Understanding heat pumps
Author: Kenneth Geals, MRICS
For as long as humans have been on this earth, we have striven to keep our homes warm. From log fires in caves, to coal fires in living rooms, to gas boilers and radiators, we have sought resources to heat our dwellings.
For centuries we have burned natural fuels and fossil fuels. However, increased awareness of the damage this causes our environment, coupled with advances in modern technology, has resulted in a drive to move away from reliance on this outdated method.
We now have environmentally friendly, low carbon heating systems which are efficient, low maintenance and with low running costs, and can be installed in many new and existing homes.
Let’s look at some of these new systems.
Heat pumps draw on the earth’s natural characteristics to offer a natural, renewable source of heating. The fundamental principle is that they take thermal energy from the air or ground and turn it into useable heat within the home.
There are three main types of heat pump:
Air-source heat pumps
Heat pumps look similar to air conditioning units. They work a bit like refrigerators in reverse, outside air is blown over a series of tubes filled with a refrigerant. It then boosts it to a higher temperature using a compressor. The heat pump will then transfer the heat to the heating system in your home.
It can also be directed into a normal hot water storage system and you will need space for a hot water tank internally.
The achievable temperatures will be lower than those possible with traditional gas or oil boilers. Heat pumps are therefore best suited to homes which are well insulated and have a high level of air- tightness. Air-to-water systems will work better with underfloor heating systems or larger radiators designed specifically for use with heat pumps.
Air to water heat pumps are easier and quicker to install than ground to water heat pumps as they don’t need any land to be dug up for installation and do not take up too much outdoor space.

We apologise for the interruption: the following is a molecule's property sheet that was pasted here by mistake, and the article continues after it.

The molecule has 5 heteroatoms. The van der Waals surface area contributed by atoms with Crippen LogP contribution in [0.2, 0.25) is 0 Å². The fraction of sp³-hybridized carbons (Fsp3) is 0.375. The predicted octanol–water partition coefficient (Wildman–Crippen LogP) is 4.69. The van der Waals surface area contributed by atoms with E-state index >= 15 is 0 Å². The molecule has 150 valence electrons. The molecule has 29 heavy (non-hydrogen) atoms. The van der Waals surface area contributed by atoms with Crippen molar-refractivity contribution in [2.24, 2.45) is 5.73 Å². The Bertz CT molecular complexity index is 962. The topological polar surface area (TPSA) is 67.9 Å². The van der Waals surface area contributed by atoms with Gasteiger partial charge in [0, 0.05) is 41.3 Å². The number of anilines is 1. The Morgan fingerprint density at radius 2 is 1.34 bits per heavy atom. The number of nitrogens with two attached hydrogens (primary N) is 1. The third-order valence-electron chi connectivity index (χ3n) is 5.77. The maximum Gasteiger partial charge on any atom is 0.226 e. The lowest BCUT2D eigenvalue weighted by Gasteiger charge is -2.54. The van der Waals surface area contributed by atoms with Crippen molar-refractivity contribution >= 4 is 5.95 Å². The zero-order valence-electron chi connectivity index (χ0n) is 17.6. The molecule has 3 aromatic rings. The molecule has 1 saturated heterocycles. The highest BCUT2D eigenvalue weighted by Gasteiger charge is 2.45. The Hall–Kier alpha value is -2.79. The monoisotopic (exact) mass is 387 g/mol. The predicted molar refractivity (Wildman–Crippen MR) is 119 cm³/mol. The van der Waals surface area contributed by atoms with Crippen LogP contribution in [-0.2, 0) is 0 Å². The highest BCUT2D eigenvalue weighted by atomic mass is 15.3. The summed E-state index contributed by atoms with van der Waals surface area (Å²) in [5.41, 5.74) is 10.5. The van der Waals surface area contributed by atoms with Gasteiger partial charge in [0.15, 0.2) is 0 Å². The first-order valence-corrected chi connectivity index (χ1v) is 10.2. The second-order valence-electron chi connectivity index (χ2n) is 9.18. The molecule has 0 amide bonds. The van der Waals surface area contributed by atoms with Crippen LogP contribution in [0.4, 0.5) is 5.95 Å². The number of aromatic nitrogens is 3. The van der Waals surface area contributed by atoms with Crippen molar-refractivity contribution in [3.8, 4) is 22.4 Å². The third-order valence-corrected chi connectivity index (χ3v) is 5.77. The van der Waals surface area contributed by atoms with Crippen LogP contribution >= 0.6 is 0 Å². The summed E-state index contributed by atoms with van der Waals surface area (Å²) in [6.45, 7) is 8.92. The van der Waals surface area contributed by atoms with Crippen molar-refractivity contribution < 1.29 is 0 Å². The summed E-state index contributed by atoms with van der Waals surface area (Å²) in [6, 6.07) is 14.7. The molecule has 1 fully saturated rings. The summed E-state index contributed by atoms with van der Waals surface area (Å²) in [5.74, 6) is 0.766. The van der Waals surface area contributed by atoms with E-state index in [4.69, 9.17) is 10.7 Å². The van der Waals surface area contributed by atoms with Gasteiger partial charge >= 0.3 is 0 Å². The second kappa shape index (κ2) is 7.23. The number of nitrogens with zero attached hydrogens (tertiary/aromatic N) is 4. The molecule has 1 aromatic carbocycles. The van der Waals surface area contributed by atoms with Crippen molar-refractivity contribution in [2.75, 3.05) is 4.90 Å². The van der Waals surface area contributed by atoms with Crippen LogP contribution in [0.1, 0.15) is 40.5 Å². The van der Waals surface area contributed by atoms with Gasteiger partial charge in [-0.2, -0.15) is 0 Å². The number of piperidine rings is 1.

Costs will depend on system specifications, availability and suitability of location and siting requirements. An air-to-water system costs on average £13,000. (Source: Checkatrade)
An air-to-air heat pump can cost in the region of £3,100 and is a much cheaper option. The main draw back is that an air-to-air heat pump does not heat water delivered to the taps, so you will need to consider an alternative way of heating water for showering and bathing. They can work well in conjunction with solar thermal hot water systems or electric immersion heaters in smaller properties.
Ground-source heat pumps
Ground-source heat pumps use the same concept of tapping into naturally warmed elements to produce heat for domestic use – in this case it is the earth rather than the air which has been warmed by the sun.
Temperatures at 2 metres or more below the ground surface are generally constant and ground source heat pumps can utilise this heat. The main elements of the system are essentially the same as for air-source heat pumps – the obvious difference being that the heat is taken from the ground.
There are two main methods to extract heat from the ground. Both use refrigerant in pipework in either a loop and coil arrangement, or in one or more vertical boreholes. Which type is best suited will depend on the available outside area, costs, and any environmental factors.
The loop and coil method, where pipework is buried about two metres underground, requires an area roughly three times the floor area of the home and, owing to the need for excavation, should be accessible by a digger.
The borehole system uses less outside area but, by its nature, is still complex as the hole needs to be between 40m and 120m deep. This method requires a good knowledge of any underground water systems and ground types specific to the location.
Both methods use similar technology as air-source heat pumps to extract the heat and transfer it to the home via a compressor and heat exchangers. Costs are higher than for an air-source system and run between an average bracket of £13,000-£35,000. (Source: Checkatrade)
An important factor to consider is that the unit required to extract the heat is sizeable and you will require some additional space in a garage or utility room to house the equipment.
Both air and ground-source systems involve significant upfront costs but could lower the running costs of an average family home by between £1,200 and £2,500 a year. Heat pumps use electricity for the pumps and compressors but at lower levels than the thermal energy that is produced. If the electricity is from renewable sources, such as PV panels or wind turbines, it can be considered a genuinely low carbon option. Government assistance may be available to help with installation costs via the Boiler Upgrade Scheme.
You can check if you are eligible by clicking the link below.
How loud is a heat pump?
If the heat pump is working very hard (for example, in very cold weather), the noise should be of a similar volume to a fridge, if you were standing within a couple of metres.
Can you take the heat pump with you if you move house?
No – the heat pump would become part of the properties assets and would have to be included in the sale of the house. But, on a positive note, as the Government is working towards phasing out gas boilers, having a heat pump will become a selling point in coming years and will potentially make it more attractive to potential buyers. It could even increase the value of your property.
About the author: Kenneth Geals is a Chartered Surveyor and Technical Surveying Manager with e.surv.